9. Successful Detection of Renal Involvement in Sjögren's Syndrome Secondary to Systemic Lupus Erythematosus by Renal Biopsy.

    PubMed

    Okada, Akira; Yoshida, Taiko; Takemura, Koji; Ishigaki, Kazuyoshi; Shimizu, Akira; Takano, Hideki

    2015-01-01

    An 80-year-old man presented with a mildly decreased renal function and increased anti-double-stranded-DNA (anti-dsDNA) antibody levels, and met the diagnostic criteria of the American College of Rheumatology for systemic lupus erythematosus (SLE). However, the incremental increase in creatinine levels and the mild proteinuria were inconsistent with lupus nephritis. We performed a renal biopsy, which revealed interstitial nephritis and minor glomerular abnormalities. Further examinations determined that the renal lesion was due to Sjögren's syndrome secondary to SLE. Following treatment with oral prednisolone, the patient's renal function improved as his anti-dsDNA antibody levels decreased. This case report indicates that renal biopsy should be considered even in elderly individuals when it may assist in the diagnosis, treatment, and prognosis of the patient.

  10. Childhood-onset bullous systemic lupus erythematosus.

    PubMed

    Lourenço, D M R; Gomes, R Cunha; Aikawa, N E; Campos, L M A; Romiti, R; Silva, C A

    2014-11-01

    Bullous systemic lupus erythematosus has rarely been described in pediatric lupus population and the real prevalence of childhood-onset bullous systemic lupus erythematosus has not been reported. From January 1983 to November 2013, 303 childhood-onset SLE (c-SLE) patients were followed at the Pediatric Rheumatology Unit of the Childreńs Institute of Hospital das Clínicas da Faculdade de Medicina Universidade da Universidade de São Paulo, three of them (1%) diagnosed as childhood-onset bullous systemic lupus erythematosus. All three cases presented tense vesiculobullous lesions unassociated with lupus erythematosus lesions, with the median duration of 60 days (30-60). All patients fulfilled bullous systemic lupus erythematosus criteria. Two had nephritis and serositis and presented specific autoantibodies. The histological pattern demonstrated subepidermal blisters with neutrophils-predominant infiltrates within the upper dermis. Direct immunofluorescence (DIF) showed deposits of IgG and complement along the epidermal basement membrane, in the presence or absence of IgA and/or IgM. A positive indirect immunofluorescence on salt-split skin demonstrating dermal binding was observed in two cases. All of them had moderate/severe disease activity at diagnosis with median Systemic Lupus Erythematosus Disease Activity Index 2000 (SLEDAI-2K) of 18 (14-24). Two patients received dapsone and one with severe nephritis received immunosuppressive drugs. In conclusion, in the last 30 years the prevalence of bullous lupus in childhood-onset lupus population was low (1%) in our tertiary University Hospital. A diagnosis of SLE should always be considered in children with recurrent tense vesiculobullous lesions with or without systemic manifestations.

  11. [Cutaneous lupus erythematosus, a multidimensional entity].

    PubMed

    Méndez-Flores, Silvia; Tinoco-Fragoso, Fátima; Hernández-Molina, Gabriela

    2015-01-01

    Skin lesions caused by systemic lupus erythematosus are among the most frequent manifestations of this disease. These lesions show great variability in both their clinical and histological expression, making their understanding and study difficult. Patients presenting with cutaneous lupus do not necessarily have serious systemic complications, but they do have significant morbidity from impact on quality of life given the extent of the lesions, chronic tendency, and the risk of scarring; hence the importance of establishing a fast and effective treatment. This paper addresses the different varieties of specific injuries attributed to lupus erythematosus, correlation with systemic activity, quality of life, and the treatments available.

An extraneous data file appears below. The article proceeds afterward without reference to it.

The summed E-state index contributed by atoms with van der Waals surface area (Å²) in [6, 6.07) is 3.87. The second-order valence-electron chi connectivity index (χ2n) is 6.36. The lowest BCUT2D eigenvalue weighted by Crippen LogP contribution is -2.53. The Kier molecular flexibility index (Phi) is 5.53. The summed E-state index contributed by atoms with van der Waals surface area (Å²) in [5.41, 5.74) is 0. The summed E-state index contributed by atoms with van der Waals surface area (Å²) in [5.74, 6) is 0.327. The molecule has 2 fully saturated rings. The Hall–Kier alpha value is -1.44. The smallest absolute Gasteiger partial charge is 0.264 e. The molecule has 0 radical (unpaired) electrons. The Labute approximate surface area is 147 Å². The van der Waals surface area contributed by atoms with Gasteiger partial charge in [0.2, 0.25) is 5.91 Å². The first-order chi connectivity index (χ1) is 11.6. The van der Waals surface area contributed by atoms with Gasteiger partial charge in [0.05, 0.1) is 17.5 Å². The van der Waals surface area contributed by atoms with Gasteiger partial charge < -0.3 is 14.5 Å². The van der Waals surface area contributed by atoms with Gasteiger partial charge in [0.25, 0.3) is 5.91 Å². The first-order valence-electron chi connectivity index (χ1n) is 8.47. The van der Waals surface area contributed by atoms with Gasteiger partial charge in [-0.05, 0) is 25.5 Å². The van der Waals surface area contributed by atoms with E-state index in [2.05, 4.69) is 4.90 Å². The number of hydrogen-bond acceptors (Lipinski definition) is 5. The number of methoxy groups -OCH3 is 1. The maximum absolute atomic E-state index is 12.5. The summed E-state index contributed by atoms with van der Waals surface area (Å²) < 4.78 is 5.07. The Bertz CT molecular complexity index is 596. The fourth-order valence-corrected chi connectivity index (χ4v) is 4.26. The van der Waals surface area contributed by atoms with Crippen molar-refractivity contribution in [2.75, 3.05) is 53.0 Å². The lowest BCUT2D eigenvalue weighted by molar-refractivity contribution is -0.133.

12. Drug-induced lupus erythematosus.

    PubMed

    Marzano, A V; Tavecchio, S; Menicanti, C; Crosti, C

    2014-06-01

    Drug-induced lupus erythematosus (DI-LE) is defined as an entity characterized by clinical manifestations and immunopathological serum findings similar to those of idiopathic lupus but which is temporally related to drug exposure and resolves after withdrawal of the implicated drug. Similarly to idiopathic lupus, DI-LE can be divided into systemic LE, subacute cutaneous LE (SCLE), chronic cutaneous LE (CCLE) and cutaneous LE tumidus. DI-SCLE is the most frequent variant of drug-induced cutaneous LE and presents mainly with annular-polycyclic lesions; the clinical picture is often widespread, with involvement of the lower legs that are usually spared in idiopathic SCLE. ANA and anti-Ro/SSA antibodies are typically present, whereas antihistone antibodies are uncommonly found. We have recently addressed the question whether DI-SCLE differs significantly from its idiopathic counterpart by virtue of clinical features and, based on our findings, we have suggested that the frequent occurrence of malar rash and bullous, erythema multiforme-like and vasculitic manifestations can be regarded as the hallmark of DI-SCLE. In contrast, the histology is not a useful diagnostic criterion for DI-SCLE, considering that the typical pattern of lichenoid interface dermatitis is seen only in the early stage of disease and tissue eosinophilia does not represent a differentiating histopathological feature. DI-CCLE and DI-LE tumidus, albeit possibly misdiagnosed, are rarely observed and are characterized by classic discoid lesions and erythematous-oedematous plaques on sun exposed areas, respectively. Management of DI-LE is based on the discontinuation of the offending drug; topical and/or systemic corticosteroids and other immunomodulating/immunosuppressive agents should be reserved for resistant cases.